Photo by Rata Fernandez
I need new jeans.
I need my own ice skates.
I need a new zipper binder. See—mine has a rip.
A 12-year-old, as it turns out, has all kinds of needs. As a parent of ‘tween girls, sometimes it can feel like pointing out the difference between “needs” and “wants” is a part-time job. In some respects, it’s just a matter of semantics—a way of teaching them about the specificity of words and the importance of choosing their words carefully.
In other ways, though, it’s all about helping them put things into perspective. When we think we need something, there is always room to follow with the question “Compared to what, or whom?” Do we have a modest amount of clothes, or an abundance? Was our vacation last summer minimalist or extravagant? Is having to share a laptop with two siblings a hardship or a privilege? It all depends, of course, on how you look at it and what standard you hold up to it.
Compared to what?
My own struggle with wants
As an adult, I have to admit that I need those same lessons and reminders every bit as much as my kids do. I have what feels like a pile of need in my gut—longing, reaching, striving, and feeling sorry for myself. I’m just more adept than my kids at knowing how and when to express all of those wants/needs.
Last week I read the blog post “The Quiet Desperation of Need” on Scoutie Girl Blog, a new favorite of mine. In the post, Tara shares her journey with jobs and work, needs and wants, and tangible and intangible rewards. At one point, she writes, “I thought I wanted more money. And wanting money is ‘not okay.’”
Eventually, Tara was able to sort through the difference between her desires and needs. As it turns out, some of the things we think we so desperately want are not that important, and some of the things we long for but downplay (maybe out of guilt) really are important—maybe even things we truly need. Here’s how she puts it:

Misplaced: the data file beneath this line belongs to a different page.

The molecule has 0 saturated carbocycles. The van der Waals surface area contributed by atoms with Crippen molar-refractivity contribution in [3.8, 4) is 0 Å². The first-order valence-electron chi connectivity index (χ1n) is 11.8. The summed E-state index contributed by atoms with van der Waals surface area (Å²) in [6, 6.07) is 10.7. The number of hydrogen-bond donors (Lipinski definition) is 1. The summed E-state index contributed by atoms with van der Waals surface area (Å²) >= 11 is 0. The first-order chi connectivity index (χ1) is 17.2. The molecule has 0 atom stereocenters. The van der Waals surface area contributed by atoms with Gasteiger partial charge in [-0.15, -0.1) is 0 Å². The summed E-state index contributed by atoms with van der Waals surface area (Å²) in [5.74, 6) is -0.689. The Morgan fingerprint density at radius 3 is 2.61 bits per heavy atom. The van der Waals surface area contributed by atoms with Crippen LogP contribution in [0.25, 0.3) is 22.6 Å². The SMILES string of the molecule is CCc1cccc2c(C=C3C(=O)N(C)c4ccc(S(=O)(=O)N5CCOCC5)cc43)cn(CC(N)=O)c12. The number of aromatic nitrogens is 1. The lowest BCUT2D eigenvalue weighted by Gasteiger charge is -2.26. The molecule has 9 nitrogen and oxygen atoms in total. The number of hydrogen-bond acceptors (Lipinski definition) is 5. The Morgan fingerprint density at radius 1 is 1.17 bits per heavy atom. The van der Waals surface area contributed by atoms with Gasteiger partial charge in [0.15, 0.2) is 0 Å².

After Lola was born, what I needed was a way to stay home with her. What I needed was an outlet for the creativity that I was rediscovering. What I needed was a career that let me reach my full potential. I felt that need with the same longing I have for clean air and good food.
Sorting through the “why” behind the need
After reading Tara’s post, I couldn’t help but think about my own greatest desire at this point in my life: a bigger home. I have been all over the emotional map with this desire. Sometimes I feel guilty about it: My life is so blessed, we have a comfortable home, why do I want more? Other times I feel a sense of almost desperate indignation: We work hard, we don’t live lavishly or want anything extravagant. Is it too much to expect that each of the girls could have their own bedroom, or that all five of us wouldn’t have to share one bathroom?
Tara’s perspective helped me re-frame all of this in a way that feels much healthier, and less extreme. It’s not about guilt or entitlement. It’s not about money or what we do or don’t “deserve.” It’s about who we are, what we care about, and what kind of life we want to build. I responded to Tara’s post with this comment:
[Your post] helped me to think about what exactly I wanted, and why. I didn’t want a big home just to have a big home, like a status symbol. I want a bigger home to enhance the things I love most about my life: family time, inviting people in, hosting meals, having a guest room for people to comfortably stay. I want my girls to have some autonomy and not have to share a bedroom. I want all of us to get along a bit better because we’re not fighting over the one bathroom. :) I want a space devoted to writing, sewing, and creating. And I want a bigger kitchen, with enough room for our whole family to prepare meals together. Thinking through those things makes me see my want for a bigger house differently.
And this whole thought process has helped me discover a new way to help our family—kids and adults alike—organize priorities, set goals, and gradually build a life that’s better in the right ways, for the right reasons.